One of the main characteristics of the informal venture capital market is that intermediaries or economic agents, both on the supply side of capital and on the demand side for it, do not have sufficient information to operate effectively in this market.

Business angels do not have sufficient sources of information about investment opportunities. Most often, they act passively, relying on the recommendations of friends and business partners when making investments. Most informal investors agree that existing sources of information are ineffective. This is supported by the fact that, according to many studies, active informal investors would finance a much larger number of projects if they had more information about existing opportunities.

In addition, there are significantly more potential, real or “virgin” business angels than active ones. Thus, the actual supply of informal venture capital is much lower than the potential.

Business angels tend to operate anonymously and do not advertise their capital investment opportunities widely. This makes it difficult for entrepreneurs to reach out to potential informal investors. In addition, many start-up entrepreneurs do not have the skills to present their projects to investors, which is especially typical for entrepreneurs who have come out of academia. Therefore, a significant share of the demand for business angel resources remains unrealized.

One of the most effective solutions to the lack of information and the gap between supply and demand in the informal venture capital market is the establishment of business angel networks. The purpose of these networks is to enable entrepreneurs to present their projects to a large number of both existing and new business angels at once. Potential investors, in turn, get the opportunity to study a significant number of projects, while maintaining anonymity until they are ready to negotiate with specific entrepreneurs.

Business angel networks are widespread in the US and UK; but also exist in France and Australia. They usually operate as non-financial institutions that aim to organize an informal venture capital market and generate their income from the contributions of users connecting to the network. In most cases, business angel networks operate on the basis of the Internet. Investment projects are placed on the network by entrepreneurs themselves or organizations specializing in small business incubation or fundraising (fundraising).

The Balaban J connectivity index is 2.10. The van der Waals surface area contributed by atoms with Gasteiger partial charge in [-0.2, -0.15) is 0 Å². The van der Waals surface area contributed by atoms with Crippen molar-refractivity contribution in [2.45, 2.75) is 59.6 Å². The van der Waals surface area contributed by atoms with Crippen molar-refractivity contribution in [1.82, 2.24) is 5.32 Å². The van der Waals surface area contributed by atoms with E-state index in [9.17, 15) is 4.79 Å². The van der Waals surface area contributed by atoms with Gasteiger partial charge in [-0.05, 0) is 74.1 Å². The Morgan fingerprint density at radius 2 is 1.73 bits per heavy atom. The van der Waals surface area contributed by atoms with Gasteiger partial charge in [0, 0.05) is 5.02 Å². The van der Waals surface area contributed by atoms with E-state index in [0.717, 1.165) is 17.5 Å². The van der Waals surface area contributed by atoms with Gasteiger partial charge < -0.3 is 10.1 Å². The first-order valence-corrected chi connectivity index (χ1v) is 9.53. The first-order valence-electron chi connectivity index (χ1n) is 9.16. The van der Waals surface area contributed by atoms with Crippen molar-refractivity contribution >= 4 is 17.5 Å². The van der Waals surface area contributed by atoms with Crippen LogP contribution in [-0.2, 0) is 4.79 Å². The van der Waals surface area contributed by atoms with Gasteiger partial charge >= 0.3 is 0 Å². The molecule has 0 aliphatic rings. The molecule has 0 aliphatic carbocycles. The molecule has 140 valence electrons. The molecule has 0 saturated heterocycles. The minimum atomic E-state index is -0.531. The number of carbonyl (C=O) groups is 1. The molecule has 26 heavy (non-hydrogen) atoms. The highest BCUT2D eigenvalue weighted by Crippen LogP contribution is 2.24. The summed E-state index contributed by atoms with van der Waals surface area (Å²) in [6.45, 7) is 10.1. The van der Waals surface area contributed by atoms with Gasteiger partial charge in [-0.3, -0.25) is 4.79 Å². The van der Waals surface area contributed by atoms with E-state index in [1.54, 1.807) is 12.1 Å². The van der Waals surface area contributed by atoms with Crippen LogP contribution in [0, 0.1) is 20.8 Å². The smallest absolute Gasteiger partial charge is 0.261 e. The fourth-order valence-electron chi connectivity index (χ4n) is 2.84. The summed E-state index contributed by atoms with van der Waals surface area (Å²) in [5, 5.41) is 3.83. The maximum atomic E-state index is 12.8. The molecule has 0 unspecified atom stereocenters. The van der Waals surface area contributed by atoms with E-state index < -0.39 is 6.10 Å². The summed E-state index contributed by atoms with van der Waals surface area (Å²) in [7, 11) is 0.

Potential investors can be business angels themselves or their representatives, as well as:

investment funds;
special departments of banks;
corporations wishing to acquire shares in other companies to join the latter.
As a rule, the investor gets access to the database of investment projects. Choosing a project that interests him, he makes a request to the network and the entrepreneur who posted information about himself is automatically sent an e-mail or fax with the name and telephone number of a potential investor. The decision to contact the investor remains with the entrepreneur.

The main functions of the organization that oversees the network include:

1) primary analysis and selection of entrepreneurs' applications;
2) technical support for users through the "hot line";
3) systematic information about new registered projects and new members of the network;
4) a detailed description of the projects presented in the network;
5) regular newsletter for network members.
Some business angel networks also host investor forums, where entrepreneurs make short presentations to an audience of potential investors. In addition, an important function of networks is to help entrepreneurs in the design and presentation of their projects. This includes assistance in preparing business plans, as well as training in rhetoric and negotiation skills. Some entrepreneurs will benefit from advice on protecting intellectual property.

The tasks of business angel networks may include activities to increase awareness of the informal venture capital market among wealthy people with entrepreneurial experience, as well as accountants, bankers, consultants, in order to increase the supply of venture capital.